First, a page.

A new cookbook from Bath resident Chris Toy. Photo courtesy of Rockridge Press

Chris Toy has a new cookbook out, “Ramen Made Simple” (Rockridge Press, March, 2021, $13.99), and it might not exist if not for his parents, a Chinese-American couple who adopted Toy from Hong Kong in 1958.

When he was a child, Toy and his father, Alfred, stayed up late on Saturday nights to watch “Twilight Zone.” Too “creeped out” to go to sleep after the show, father and son stayed up to make instant ramen, and counted slurps instead of sheep until it was time for bed. And his mother? In middle school, Grace Toy took her son into the kitchen “and advised that if I didn’t learn to cook for myself, I would get married for the wrong reason,” Chris Toy recalled.

Chef Chris Toy of Bath thinks more Mainers will be making homemade ramen in 2021. Photo courtesy of Stonewall Kitchen Cooking School

Today Toy, 66, who lives on the shores of Merrymeeting Bay in Bath with his wife, Joan, is a retired teacher and principal who has taught Asian cooking for 30 years, in venues that have included a kitchen store in Portland, adult education classes in Bath, and the Stonewall Kitchen Cooking School in York. He has traveled to countries such as Japan (where he ate a lot of ramen) and the Philippines, as an education consultant for Apple. Toy is also a Registered Maine Guide who includes a cooking lesson in every outdoor excursion he leads, and a volunteer cook who makes stir fries and fried rice for 150 at his local soup kitchen.

As Toy grew up, he learned to “doctor” those instant ramen noodles he’d loved as a boy. When his parents came to visit him at Bowdoin College, they brought along cases of instant ramen and 25-pound bags of rice. Eating the noodles by themselves got old fast, he said, so “I would run down to the grocery store and get some vegetables and meat, whatever I could afford.”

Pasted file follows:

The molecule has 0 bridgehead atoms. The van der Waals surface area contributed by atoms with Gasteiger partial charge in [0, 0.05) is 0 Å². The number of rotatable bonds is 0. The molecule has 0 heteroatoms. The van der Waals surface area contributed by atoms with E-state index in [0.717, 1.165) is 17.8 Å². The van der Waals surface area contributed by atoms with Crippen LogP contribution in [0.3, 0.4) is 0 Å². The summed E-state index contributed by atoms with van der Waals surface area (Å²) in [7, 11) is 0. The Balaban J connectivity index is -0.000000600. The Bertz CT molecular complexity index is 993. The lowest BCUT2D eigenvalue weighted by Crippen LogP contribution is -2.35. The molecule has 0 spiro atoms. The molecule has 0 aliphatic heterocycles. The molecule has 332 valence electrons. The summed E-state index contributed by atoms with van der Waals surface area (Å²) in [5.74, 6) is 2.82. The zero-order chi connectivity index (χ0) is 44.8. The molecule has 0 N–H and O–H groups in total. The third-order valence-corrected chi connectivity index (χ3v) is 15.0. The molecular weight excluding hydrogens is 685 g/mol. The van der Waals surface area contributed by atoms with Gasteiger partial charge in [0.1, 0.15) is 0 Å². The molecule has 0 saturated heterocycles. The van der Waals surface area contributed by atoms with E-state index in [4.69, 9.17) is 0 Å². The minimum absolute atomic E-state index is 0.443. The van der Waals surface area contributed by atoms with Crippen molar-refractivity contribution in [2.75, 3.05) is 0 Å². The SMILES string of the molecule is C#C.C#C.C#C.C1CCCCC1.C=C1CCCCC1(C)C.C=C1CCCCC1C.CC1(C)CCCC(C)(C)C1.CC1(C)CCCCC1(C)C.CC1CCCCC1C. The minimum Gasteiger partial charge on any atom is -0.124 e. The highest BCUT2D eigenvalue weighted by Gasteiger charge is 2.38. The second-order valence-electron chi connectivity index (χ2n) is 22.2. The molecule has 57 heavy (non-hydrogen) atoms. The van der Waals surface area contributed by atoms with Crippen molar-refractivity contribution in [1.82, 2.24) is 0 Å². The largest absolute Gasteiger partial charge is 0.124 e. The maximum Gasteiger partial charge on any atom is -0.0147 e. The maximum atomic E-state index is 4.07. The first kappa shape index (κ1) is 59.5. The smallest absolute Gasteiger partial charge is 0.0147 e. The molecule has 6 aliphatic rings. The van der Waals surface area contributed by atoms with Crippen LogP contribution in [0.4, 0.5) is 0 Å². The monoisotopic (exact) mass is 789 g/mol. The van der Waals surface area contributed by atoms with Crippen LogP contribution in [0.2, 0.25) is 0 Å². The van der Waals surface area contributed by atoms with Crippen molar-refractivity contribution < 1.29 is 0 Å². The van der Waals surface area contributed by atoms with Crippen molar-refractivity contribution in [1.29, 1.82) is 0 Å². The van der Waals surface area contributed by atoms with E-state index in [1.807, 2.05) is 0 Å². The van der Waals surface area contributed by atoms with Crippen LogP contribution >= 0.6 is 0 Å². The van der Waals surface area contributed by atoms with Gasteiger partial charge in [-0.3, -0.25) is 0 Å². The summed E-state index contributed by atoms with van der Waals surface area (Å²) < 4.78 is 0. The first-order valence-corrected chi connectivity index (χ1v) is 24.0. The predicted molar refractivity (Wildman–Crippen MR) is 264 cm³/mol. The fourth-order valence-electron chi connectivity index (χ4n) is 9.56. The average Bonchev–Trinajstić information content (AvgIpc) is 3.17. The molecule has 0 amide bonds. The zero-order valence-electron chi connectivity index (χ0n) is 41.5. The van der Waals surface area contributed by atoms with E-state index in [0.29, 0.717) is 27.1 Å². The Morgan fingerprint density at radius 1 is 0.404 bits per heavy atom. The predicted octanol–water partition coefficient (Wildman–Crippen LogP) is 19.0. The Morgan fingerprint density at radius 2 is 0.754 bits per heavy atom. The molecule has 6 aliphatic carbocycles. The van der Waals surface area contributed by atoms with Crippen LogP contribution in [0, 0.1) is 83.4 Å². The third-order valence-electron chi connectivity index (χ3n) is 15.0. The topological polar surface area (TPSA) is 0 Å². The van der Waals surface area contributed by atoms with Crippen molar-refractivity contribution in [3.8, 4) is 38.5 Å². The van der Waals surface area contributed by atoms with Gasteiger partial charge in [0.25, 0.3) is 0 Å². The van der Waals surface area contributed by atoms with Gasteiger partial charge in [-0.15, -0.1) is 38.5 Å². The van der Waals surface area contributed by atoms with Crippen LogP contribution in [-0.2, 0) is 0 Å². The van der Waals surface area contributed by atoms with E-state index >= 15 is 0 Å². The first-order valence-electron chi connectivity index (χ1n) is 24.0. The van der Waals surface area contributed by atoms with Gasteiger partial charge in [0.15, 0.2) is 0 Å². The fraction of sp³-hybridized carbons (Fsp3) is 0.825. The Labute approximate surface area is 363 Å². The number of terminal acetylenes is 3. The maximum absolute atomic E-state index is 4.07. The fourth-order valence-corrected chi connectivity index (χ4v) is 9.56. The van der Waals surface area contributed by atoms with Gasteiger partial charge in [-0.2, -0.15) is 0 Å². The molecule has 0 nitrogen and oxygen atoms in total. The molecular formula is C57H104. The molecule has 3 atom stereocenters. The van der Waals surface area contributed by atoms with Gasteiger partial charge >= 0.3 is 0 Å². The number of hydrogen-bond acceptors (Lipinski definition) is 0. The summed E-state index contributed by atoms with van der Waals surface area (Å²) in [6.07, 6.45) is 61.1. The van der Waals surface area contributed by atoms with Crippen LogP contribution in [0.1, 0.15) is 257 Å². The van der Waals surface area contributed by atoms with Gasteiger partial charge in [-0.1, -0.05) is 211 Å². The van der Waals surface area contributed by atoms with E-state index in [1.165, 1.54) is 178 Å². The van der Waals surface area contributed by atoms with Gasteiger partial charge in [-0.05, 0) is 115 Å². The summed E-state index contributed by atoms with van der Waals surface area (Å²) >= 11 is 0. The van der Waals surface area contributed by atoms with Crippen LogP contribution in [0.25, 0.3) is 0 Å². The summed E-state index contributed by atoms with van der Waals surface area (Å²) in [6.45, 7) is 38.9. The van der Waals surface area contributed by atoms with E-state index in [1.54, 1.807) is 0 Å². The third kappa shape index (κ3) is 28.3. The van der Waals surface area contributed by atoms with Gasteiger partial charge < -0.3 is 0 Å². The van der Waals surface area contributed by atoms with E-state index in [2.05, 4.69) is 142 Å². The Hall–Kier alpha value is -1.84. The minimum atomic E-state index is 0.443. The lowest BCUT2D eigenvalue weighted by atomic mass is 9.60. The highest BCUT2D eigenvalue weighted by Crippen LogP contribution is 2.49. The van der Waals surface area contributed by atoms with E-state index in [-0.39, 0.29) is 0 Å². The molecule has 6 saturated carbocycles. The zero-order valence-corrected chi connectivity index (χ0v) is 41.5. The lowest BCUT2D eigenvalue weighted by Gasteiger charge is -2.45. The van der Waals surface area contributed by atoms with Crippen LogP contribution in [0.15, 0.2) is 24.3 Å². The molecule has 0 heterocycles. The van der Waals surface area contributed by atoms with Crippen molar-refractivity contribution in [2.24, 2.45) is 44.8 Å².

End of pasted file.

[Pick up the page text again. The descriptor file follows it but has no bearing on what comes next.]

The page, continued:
By 2005, the year YouTube debuted, Toy was ramen proficient. He set up his own cooking channel, and the first video he posted was a lesson in making egg drop ramen soup. It now has 1.2 million views. Toy has since posted many more ramen-related videos, many of which have thousands, or tens of thousands, of views.

Ramen is having a moment, and more Americans seem to be interested in making it at home. Toy’s new book is a primer on both the history and the building blocks of the dish – broth, tare, noodles and toppings – as well as a source of recipes for both classic (miso, shio, tonkotsu, shoyu) ramens and less common bowls such as lemon ramen, a signature dish at Rinsuzu Shokudo in Tokyo.


Using the 15 “master recipes” for the building blocks of ramen, the reader can mix and match to make a variety of ramen bowls. Toy has never eaten takeout ramen, which he considers an oxymoron. Some restaurants are selling ramen kits during the pandemic, which are assembled at home in an effort to preserve the quality of the dish, “but it’s still not going to be as good as coming right out of the kitchen to your table,” he said.